Thursday, 2 October 2014

A weekend in Budapest

Friday afternoon and I took the train from our village of Harpenden to Luton airport, only 1 stop and met Pete after work for a late afternoon flight to Budapest. 2 hours flying time and we had arranged for the Airport Shuttle Bus to meet us and transfer us to the Zenit Budapest Hotel located 1 street back from the famous Danube river. Our first impressions of Budapest were really breathtaking. Cities always look nicer at night but this one is really something special. Buda and Pest are linked with spectacular bridges, all very different from each other and even though it was nearly 10.00pm before we reached our hotel, we couldn't resist the urge to meander along the edge of the Danube taking in the views of this magic place. Right next door to our hotel was a quirky little wine bar - DiVin Porcello which stayed open until midnight, so after our walk in the fresh night air, we stopped for a bottle of wine and a platter of local cheeses and ham. Along with the meal came a dialogue of what we were eating and from where it came - a lovely way to start our weekend.

 Budapest Museum at night
Chain bridge linking Buda to Pest
DiVin Porcello - our wine bar for our late night munchies

             Pete enjoying his wine, ham and cheese   .......  not sure what the background translation is!
Up early the following morning to start the day at the Central Market Hall, much like the Queen Victoria markets in Melbourne, stall after stall of beautiful fresh produce, cheeses, salamis and meats, paprika in every form and then the souvenirs of embroidered wares and Matryoshka dolls. After a breakfast there of crepes and hot chocolate, we spent the next couple of hours walking up Gellert Hill and the Citadel,  Budapest Museum, Budapest Castle, Heroes Square and the Fisherman's Bastion with its spectacular coloured tiled roofs.
The city centre is a network of paved roads littered with outdoor cafes and market stalls, hanging baskets of flowers from every street lamp and live entertainment never far away. And with an Indian summer happening, everybody was out and about.
As they drive on the right hand side of the road, we had to remember to look left before crossing - something that takes some getting used to after being conditioned all our lives to look the other way.
After lunch, we spent a couple of hours at the Gellert Baths, one of the many thermal baths in Budapest. Ornate ceilings in colourful mosaic tiles, thermal pools ranging from 18 degrees to 40 degrees and saunas up to 70 degrees. On weekends the baths are mixed and swimming costumes compulsory as opposed to weekdays where males and females are separated and costumes are optional. Thank goodness it was Saturday !!!!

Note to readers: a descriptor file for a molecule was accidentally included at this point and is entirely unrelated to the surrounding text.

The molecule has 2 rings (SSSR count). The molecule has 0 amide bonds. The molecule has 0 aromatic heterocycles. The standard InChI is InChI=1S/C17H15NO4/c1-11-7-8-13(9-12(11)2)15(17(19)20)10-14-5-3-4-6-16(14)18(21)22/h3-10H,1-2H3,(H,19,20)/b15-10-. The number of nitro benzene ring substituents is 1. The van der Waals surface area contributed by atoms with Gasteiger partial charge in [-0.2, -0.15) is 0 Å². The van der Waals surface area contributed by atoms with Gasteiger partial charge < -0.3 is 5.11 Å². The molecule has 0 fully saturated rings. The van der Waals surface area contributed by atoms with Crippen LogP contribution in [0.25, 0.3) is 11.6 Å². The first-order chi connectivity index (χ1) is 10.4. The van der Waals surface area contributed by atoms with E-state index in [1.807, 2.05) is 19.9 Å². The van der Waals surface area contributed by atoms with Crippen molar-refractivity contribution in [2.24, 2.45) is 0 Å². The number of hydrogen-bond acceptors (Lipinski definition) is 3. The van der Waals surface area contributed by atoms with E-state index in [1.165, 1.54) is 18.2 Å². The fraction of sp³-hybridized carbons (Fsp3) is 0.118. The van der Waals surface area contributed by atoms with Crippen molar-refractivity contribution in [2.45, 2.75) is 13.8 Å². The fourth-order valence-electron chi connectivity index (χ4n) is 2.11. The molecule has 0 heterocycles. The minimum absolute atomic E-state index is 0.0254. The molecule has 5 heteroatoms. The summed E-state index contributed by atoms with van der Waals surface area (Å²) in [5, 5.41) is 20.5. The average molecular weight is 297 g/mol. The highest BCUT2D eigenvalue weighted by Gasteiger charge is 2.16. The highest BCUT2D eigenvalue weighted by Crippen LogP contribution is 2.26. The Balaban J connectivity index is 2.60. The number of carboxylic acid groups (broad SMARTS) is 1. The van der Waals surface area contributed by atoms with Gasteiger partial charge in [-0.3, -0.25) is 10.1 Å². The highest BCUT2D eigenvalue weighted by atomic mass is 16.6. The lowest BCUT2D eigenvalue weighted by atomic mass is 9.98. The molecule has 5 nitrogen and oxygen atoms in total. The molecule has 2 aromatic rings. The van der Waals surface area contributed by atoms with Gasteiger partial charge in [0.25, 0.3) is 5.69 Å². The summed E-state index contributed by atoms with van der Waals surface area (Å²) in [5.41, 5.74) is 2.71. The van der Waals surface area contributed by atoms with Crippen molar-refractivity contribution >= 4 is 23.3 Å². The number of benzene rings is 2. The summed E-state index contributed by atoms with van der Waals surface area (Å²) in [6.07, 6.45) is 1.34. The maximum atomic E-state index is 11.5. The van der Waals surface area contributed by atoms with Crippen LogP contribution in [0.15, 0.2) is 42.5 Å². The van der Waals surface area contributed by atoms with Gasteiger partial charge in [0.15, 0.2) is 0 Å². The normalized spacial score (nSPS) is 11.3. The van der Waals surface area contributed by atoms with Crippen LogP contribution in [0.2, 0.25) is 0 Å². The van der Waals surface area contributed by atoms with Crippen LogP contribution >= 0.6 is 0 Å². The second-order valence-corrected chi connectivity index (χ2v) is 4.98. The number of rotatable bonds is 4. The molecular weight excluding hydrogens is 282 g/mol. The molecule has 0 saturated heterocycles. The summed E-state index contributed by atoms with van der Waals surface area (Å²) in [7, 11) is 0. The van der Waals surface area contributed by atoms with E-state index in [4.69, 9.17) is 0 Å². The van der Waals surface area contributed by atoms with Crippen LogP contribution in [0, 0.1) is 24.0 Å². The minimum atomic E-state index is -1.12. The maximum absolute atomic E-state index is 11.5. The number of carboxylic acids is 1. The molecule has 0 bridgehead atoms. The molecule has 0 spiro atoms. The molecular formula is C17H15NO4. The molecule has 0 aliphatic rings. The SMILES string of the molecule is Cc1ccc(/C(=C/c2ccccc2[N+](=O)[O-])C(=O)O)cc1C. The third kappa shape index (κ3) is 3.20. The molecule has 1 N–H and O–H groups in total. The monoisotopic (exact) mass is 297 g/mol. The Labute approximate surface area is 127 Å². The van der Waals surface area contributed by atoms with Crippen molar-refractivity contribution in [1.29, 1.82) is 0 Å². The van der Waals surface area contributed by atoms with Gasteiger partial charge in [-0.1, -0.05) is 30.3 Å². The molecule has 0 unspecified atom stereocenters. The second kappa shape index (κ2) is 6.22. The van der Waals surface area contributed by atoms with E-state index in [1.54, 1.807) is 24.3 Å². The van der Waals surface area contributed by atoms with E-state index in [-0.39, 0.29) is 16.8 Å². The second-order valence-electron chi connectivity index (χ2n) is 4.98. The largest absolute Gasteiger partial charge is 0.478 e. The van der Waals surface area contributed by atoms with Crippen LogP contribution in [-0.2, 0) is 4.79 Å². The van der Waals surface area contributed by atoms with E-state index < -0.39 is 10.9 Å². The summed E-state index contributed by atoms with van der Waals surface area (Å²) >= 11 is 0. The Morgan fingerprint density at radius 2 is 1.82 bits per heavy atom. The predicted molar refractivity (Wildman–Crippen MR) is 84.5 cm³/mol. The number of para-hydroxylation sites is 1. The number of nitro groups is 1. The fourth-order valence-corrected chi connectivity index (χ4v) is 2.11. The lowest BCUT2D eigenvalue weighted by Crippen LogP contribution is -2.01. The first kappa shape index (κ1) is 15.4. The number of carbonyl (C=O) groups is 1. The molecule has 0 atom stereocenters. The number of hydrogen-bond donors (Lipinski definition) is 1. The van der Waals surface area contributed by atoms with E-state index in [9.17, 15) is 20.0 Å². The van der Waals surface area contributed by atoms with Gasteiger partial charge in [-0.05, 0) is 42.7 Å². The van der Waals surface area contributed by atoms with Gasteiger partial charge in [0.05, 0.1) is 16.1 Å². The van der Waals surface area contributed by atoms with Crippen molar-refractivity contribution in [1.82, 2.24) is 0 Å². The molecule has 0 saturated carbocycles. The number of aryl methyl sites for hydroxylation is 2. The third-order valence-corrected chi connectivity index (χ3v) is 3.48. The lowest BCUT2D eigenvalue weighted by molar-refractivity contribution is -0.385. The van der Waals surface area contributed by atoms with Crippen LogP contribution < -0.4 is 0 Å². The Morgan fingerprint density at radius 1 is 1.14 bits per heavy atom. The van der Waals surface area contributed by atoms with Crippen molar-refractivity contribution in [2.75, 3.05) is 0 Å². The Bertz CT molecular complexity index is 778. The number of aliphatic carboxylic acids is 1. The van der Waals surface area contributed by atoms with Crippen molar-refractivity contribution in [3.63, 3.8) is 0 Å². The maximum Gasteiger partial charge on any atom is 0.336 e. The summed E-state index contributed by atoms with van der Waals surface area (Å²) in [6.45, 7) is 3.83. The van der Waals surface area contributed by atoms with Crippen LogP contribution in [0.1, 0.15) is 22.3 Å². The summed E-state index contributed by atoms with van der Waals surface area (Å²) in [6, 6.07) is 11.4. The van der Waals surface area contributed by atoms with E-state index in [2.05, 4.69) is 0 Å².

The view from the citadel looking south over the Liberty Bridge

                                 Looking north over the Elizabeth Bridge and the Chain Bridge

The view down the Funicular Rail from the Museum

                                   Impressive coloured tile roof of the Fisherman's Bastion

A beautiful city to explore on foot
Sunday morning we headed off to Szimpla Kert markets. Around the turn of the century, old tenement houses and factory buildings that were doomed to destruction were revamped with rejected furniture from old community centres, cinemas and attics giving them a real retro feeling. They were soon called ruinpubs and became very popular with the locals and tourists alike. One of the more famous ones is Szimpla Kert (Simple Garden) and on Sunday mornings it becomes a market of home made wares - jams, marmalades, relishes, cordials, soups, home grown veggies and herbs as well as fresh breads and cheeses. The d├ęcor is very eclectic and looks like it has been put together from the selection of a 2nd hand shop selling electronic devices, prehistoric toys, old bikes and even vintage cars. You name it and it has been recycled into usable things - my chair was a singer sewing machine base with a tractor seat on top. A great atmosphere with local music playing and just the place to sit upstairs, have a drink and soak up the atmosphere.

Szimpla Kert Markets

After checking out of our hotel, we took the underground to the Szechenyi Baths for the afternoon - probably Budapest most famous baths. It is the largest medicinal bath in Europe and its water is supplied by 2 thermal springs - 74 and 77 degrees Celsius. Set in an acre of land, there are 18 different pools, 3 main outdoor pools and the rest indoor heated pools. We systematically made our way up one wing jumping from 18 degrees all the way up to 40 degree pools, and then sauna and steam rooms the warmest being 70 degrees. An hour outside in the large pools where strong jets would pummel your feet or in another pool a whirlpool is created and you are carried along and quite a good speed and can actually find it hard to exit.
The famous Szechenyi Baths of Budapest

Inside one of the many thermal pools

                                The large outdoor pool with the whirlpool section in the middle

A late night flight home and crawled into bed some time after midnight but what a wonderful city to explore. "Koszonom" - "thank you" - the only Hungarian word we learnt - 'Koszonom Budapest for an awesome weekend'.


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